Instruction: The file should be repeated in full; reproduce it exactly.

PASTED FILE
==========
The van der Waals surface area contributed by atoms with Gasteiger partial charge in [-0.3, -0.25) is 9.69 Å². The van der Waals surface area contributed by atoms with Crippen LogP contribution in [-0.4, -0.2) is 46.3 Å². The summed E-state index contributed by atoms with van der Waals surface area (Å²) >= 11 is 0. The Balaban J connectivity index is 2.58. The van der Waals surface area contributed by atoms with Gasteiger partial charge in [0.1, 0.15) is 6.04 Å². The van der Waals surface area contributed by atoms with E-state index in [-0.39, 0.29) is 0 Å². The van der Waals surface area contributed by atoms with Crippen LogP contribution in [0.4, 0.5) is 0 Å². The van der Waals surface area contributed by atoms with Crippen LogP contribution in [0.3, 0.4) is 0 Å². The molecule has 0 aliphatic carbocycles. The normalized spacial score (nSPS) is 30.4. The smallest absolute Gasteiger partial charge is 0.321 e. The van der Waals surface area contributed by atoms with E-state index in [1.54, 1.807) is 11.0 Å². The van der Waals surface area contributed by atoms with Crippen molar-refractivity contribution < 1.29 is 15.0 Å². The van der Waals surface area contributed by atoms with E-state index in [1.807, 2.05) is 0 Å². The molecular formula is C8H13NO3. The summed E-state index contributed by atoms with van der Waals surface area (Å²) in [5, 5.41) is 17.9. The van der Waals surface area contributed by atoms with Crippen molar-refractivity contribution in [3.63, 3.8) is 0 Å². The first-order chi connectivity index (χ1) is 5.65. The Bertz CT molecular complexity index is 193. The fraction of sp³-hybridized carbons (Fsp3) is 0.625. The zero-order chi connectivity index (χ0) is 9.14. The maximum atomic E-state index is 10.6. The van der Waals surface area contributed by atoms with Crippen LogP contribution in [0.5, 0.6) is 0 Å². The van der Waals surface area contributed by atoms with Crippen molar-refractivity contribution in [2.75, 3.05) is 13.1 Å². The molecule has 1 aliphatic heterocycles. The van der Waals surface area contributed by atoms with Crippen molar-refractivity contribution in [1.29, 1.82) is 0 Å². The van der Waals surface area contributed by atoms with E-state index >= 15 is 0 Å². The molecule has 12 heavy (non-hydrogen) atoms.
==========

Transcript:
The van der Waals surface area contributed by atoms with Gasteiger partial charge in [-0.3, -0.25) is 9.69 Å². The van der Waals surface area contributed by atoms with Crippen LogP contribution in [-0.4, -0.2) is 46.3 Å². The summed E-state index contributed by atoms with van der Waals surface area (Å²) >= 11 is 0. The Balaban J connectivity index is 2.58. The van der Waals surface area contributed by atoms with Gasteiger partial charge in [0.1, 0.15) is 6.04 Å². The van der Waals surface area contributed by atoms with E-state index in [-0.39, 0.29) is 0 Å². The van der Waals surface area contributed by atoms with Crippen LogP contribution in [0.4, 0.5) is 0 Å². The van der Waals surface area contributed by atoms with Crippen LogP contribution in [0.3, 0.4) is 0 Å². The molecule has 0 aliphatic carbocycles. The normalized spacial score (nSPS) is 30.4. The smallest absolute Gasteiger partial charge is 0.321 e. The van der Waals surface area contributed by atoms with E-state index in [1.54, 1.807) is 11.0 Å². The van der Waals surface area contributed by atoms with Crippen molar-refractivity contribution < 1.29 is 15.0 Å². The van der Waals surface area contributed by atoms with E-state index in [1.807, 2.05) is 0 Å². The molecular formula is C8H13NO3. The summed E-state index contributed by atoms with van der Waals surface area (Å²) in [5, 5.41) is 17.9. The van der Waals surface area contributed by atoms with Crippen molar-refractivity contribution in [3.63, 3.8) is 0 Å². The first-order chi connectivity index (χ1) is 5.65. The Bertz CT molecular complexity index is 193. The fraction of sp³-hybridized carbons (Fsp3) is 0.625. The zero-order chi connectivity index (χ0) is 9.14. The maximum atomic E-state index is 10.6. The van der Waals surface area contributed by atoms with Crippen LogP contribution in [0.5, 0.6) is 0 Å². The van der Waals surface area contributed by atoms with Crippen molar-refractivity contribution in [2.75, 3.05) is 13.1 Å². The molecule has 1 aliphatic heterocycles. The van der Waals surface area contributed by atoms with Crippen molar-refractivity contribution in [1.29, 1.82) is 0 Å². The van der Waals surface area contributed by atoms with E-state index >= 15 is 0 Å². The molecule has 12 heavy (non-hydrogen) atoms.